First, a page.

As I write in the book, I don’t think any of these concerns bear up under scrutiny. Besides, the basic rule of human curiosity abides: If we can do it, we’ll do it, especially if it’s cool. (The “We should do it because it’s cool” is actually a principle that was formally advocated by ethicists in Science.) Most Americans agree. A public-opinion poll showed that a majority of Americans believe an extinct animal will be brought back in the next 30 years. I agree with them.
J.K.: You also profile a lawyer named Robert Bilott, a corporate lawyer who once defended chemical companies before switching sides and spending 20 years suing DuPont for dumping chemical waste in West Virginia. Todd Haynes turned your story into the movie Dark Waters, starring Mark Ruffalo. Were you involved in the production, and do you and Mr. Bilott think the film did justice to your story?
N.R.: I was involved and couldn’t be more thrilled with how it turned out. Todd Haynes is one of my favorite directors, so it was surreal to learn that he had taken it on. I love Safe, and I saw Dark Waters as an unofficial sequel to that earlier film about chemical anxieties. Ruffalo gave an excellent performance in a deceptively challenging role: Rob Bilott is not a person of high emotions, to put it lightly, and much of the action in the story involves his reading millions of pages of documents, over the course of decades; nevertheless the film plays like a noir thriller. Rob shares my admiration. It’s a film for our time.
J.K.: You have lived in both San Francisco and New Orleans, two cities that are in different ways imperiled by nature and climate change. Will either city exist in 50 years?
N.R.: I don’t know about San Francisco, given its exposure to earthquakes, which are largely unpredictable. New Orleans will exist, I believe (I’m an optimist), but I say so without full confidence. A recent poll of prominent New Orleanians by the local paper found that only a little more than a third of the respondents believed the city would survive the century, and that was portrayed as a surprisingly optimistic result. What we do know for certain is that the region surrounding New Orleans will be radically reconfigured in the next half-century.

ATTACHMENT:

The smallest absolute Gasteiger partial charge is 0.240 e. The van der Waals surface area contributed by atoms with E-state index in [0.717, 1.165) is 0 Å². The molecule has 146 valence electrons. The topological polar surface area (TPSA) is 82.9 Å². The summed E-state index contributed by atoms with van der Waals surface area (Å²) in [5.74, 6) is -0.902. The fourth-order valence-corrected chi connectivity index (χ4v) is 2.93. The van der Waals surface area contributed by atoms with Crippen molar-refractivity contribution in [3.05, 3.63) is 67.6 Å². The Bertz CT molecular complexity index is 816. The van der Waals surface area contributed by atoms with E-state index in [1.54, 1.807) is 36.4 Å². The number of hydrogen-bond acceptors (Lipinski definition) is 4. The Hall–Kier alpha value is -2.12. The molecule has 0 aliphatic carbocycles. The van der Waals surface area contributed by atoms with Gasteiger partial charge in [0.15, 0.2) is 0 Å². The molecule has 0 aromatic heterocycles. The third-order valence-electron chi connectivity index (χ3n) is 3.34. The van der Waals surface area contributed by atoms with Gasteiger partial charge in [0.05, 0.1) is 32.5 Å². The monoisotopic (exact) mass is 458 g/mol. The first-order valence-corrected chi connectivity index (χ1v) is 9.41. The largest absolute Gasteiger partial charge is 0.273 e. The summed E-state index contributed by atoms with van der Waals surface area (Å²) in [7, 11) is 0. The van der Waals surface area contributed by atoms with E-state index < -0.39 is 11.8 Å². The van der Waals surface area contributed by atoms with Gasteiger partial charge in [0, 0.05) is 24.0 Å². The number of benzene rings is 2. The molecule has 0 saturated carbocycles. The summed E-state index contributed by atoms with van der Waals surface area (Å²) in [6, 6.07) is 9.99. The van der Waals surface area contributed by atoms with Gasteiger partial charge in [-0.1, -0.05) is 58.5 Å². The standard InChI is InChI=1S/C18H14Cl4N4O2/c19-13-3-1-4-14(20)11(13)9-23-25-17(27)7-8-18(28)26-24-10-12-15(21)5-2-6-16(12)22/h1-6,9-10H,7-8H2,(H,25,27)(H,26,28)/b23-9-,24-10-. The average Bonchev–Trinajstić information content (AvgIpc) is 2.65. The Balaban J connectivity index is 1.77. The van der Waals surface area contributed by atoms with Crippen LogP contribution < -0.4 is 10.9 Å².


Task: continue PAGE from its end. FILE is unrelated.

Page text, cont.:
The longest story in Second Nature is about Louisiana’s wildly ambitious efforts to rebuild—to de-extinct—its coastal marsh, and the various moral crises this good-faith effort has provoked. It may be that the city, as one Tulane expert predicts, will ultimately exist as a fortified island in the middle of the Gulf of Mexico, but the state’s efforts might delay that fate for an extra half-century.
What interests me the most is not whether New Orleans will survive, but how the knowledge of its own mortality colors the daily life of the city. Of course, New Orleans has always been living on borrowed time; that’s a source of its enchantment.